O'BRIEN: But as you mentioned, the Democrats are going to be out of their comfort zone when it comes to health care cuts, and you're mentioning specifically cuts to Social Security as well. You know, some people have described that as the third rail, that anybody who does that can expect to pay for it later down the line in any kind of re-election campaign.

BOWLES: Yes, I don't question the fact that it's politically difficult. But all we're doing is making Social Security sustainably solvent so it will actually be there for the people that need it. We do things in our plan like increase the minimum payment to 125 percent of poverty; we give people between 81 and 86 a 1 percent per year annual bump up so that - because, you know, that's when most private pension plans run out. But again, we've got to make some of the changes that we propose if in fact it's going to survive.

Let me give you one example, just show you how small the changes are. We recommend changing the retirement age one year 40 years from now, and one more year, 65 years from now. And we even take a portion of the people, about 20 percent of the people who still have these back- breaking jobs, and we give them a hardship provision that allows them to still get Social Security at 62.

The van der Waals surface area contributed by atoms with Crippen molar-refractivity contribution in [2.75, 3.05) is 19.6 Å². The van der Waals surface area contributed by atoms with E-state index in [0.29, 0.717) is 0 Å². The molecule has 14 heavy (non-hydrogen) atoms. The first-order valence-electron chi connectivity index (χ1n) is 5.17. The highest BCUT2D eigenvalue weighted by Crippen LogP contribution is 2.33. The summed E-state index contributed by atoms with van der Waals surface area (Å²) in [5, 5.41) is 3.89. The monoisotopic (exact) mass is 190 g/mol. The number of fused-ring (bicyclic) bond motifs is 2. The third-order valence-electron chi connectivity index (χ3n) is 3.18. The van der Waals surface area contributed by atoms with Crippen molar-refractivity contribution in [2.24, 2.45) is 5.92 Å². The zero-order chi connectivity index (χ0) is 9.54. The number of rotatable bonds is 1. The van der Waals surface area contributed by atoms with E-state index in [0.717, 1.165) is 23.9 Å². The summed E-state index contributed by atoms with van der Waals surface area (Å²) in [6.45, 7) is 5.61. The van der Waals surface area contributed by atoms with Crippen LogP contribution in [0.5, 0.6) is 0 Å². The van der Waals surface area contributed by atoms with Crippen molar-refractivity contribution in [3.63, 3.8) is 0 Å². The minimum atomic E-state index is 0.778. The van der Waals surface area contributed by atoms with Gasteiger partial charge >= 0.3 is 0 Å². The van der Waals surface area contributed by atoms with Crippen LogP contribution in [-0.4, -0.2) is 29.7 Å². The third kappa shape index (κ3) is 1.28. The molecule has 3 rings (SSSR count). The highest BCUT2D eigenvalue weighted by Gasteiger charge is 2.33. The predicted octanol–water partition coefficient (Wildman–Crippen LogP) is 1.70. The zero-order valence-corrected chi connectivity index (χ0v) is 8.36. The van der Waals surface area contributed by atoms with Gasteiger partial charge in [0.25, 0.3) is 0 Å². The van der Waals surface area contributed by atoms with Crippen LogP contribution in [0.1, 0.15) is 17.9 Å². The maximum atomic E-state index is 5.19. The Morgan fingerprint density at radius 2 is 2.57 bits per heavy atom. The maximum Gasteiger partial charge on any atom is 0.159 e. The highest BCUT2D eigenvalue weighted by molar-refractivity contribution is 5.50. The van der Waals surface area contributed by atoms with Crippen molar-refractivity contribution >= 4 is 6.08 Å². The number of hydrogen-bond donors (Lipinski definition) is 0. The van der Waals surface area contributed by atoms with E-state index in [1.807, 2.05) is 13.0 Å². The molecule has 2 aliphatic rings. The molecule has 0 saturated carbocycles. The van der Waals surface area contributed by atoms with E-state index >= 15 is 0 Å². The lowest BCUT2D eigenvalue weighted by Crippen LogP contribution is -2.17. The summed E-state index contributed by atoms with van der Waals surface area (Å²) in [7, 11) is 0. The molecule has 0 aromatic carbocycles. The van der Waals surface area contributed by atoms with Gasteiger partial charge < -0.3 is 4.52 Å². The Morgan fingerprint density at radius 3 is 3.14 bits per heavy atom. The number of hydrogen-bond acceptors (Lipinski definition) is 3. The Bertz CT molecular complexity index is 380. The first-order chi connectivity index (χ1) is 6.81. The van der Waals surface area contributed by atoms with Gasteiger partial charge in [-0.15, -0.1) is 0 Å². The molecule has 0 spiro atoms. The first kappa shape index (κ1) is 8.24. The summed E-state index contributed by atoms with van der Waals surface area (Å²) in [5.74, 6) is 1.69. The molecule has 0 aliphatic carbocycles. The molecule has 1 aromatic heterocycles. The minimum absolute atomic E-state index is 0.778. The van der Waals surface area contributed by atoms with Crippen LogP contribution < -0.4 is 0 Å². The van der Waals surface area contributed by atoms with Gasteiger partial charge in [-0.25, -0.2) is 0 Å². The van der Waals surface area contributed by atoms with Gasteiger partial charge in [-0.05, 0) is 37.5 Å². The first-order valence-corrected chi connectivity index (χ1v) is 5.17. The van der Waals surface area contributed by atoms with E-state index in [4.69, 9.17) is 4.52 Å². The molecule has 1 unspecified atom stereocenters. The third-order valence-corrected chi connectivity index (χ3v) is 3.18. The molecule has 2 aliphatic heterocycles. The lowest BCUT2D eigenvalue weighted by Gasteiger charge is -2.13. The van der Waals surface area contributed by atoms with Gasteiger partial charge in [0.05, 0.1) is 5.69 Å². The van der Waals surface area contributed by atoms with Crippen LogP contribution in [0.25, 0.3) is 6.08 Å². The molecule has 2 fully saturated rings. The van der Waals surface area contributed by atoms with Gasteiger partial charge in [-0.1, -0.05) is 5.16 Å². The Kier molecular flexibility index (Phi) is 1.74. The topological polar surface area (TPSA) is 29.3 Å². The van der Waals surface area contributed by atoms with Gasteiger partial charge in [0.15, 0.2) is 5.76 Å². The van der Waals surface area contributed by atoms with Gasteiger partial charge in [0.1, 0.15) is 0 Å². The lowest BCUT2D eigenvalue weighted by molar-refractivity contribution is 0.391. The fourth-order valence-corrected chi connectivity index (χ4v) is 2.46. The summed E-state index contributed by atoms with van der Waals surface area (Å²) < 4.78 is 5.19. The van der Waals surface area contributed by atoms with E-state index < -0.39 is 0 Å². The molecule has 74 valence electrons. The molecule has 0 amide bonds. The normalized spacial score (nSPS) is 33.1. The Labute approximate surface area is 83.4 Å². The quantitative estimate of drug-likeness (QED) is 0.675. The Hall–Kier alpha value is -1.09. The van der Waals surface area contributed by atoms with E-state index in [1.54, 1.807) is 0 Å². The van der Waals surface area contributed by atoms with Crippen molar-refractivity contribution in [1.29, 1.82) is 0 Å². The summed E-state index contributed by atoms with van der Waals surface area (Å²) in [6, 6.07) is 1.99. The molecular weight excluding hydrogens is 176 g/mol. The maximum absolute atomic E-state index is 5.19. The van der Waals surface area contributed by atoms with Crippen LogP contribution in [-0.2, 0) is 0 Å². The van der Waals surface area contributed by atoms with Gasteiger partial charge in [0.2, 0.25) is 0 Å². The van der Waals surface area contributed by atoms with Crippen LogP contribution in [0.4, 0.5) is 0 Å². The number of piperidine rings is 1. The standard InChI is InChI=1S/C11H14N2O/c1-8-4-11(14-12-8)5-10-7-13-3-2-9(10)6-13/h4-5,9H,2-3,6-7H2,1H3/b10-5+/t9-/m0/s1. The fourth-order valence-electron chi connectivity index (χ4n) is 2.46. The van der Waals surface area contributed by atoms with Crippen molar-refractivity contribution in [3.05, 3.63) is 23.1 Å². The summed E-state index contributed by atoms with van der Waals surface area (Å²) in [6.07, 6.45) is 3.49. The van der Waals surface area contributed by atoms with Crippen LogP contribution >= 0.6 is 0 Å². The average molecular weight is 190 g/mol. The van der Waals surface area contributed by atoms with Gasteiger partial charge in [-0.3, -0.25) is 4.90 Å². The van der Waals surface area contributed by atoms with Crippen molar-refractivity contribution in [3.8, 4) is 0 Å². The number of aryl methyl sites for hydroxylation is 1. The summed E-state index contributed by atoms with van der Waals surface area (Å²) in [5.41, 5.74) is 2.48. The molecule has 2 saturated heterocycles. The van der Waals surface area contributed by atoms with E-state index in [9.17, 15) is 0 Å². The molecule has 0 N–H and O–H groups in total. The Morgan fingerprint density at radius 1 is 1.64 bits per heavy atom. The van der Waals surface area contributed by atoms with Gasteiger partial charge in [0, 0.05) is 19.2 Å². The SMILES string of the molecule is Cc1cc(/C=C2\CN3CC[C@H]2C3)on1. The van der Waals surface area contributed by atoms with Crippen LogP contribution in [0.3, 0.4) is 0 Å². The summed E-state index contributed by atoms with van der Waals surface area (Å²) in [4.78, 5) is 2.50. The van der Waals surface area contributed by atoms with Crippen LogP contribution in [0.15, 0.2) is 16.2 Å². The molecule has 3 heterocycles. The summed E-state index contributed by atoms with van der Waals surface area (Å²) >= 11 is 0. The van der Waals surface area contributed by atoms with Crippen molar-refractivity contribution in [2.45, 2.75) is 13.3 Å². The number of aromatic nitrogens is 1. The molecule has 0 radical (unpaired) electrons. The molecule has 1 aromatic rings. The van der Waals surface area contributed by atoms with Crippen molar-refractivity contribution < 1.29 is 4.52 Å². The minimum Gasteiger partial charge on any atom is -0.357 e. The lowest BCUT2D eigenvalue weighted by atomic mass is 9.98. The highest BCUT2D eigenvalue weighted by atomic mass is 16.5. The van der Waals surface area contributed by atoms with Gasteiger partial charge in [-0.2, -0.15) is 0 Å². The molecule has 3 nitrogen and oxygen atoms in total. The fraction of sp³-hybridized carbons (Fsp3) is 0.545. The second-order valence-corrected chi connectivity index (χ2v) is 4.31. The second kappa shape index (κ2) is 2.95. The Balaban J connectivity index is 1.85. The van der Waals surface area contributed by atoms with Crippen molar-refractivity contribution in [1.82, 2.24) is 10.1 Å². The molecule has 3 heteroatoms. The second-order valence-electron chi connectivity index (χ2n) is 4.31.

By doing things like that, we can make Social Security sustainably solvent, but if we don't make those kind of small changes, we'll never get there and it will go broke, at least by 2031.

O'BRIEN: And by the way, eight days away from these massive spending cuts hitting. Erskine Bowles is a co-founder of the Campaign to Fix the Debt, and also the co-chair of the National Commission on Fiscal Responsibility and Reform. It's nice to have you with us this morning. We appreciate your time.

BOWLES: Thank you so much.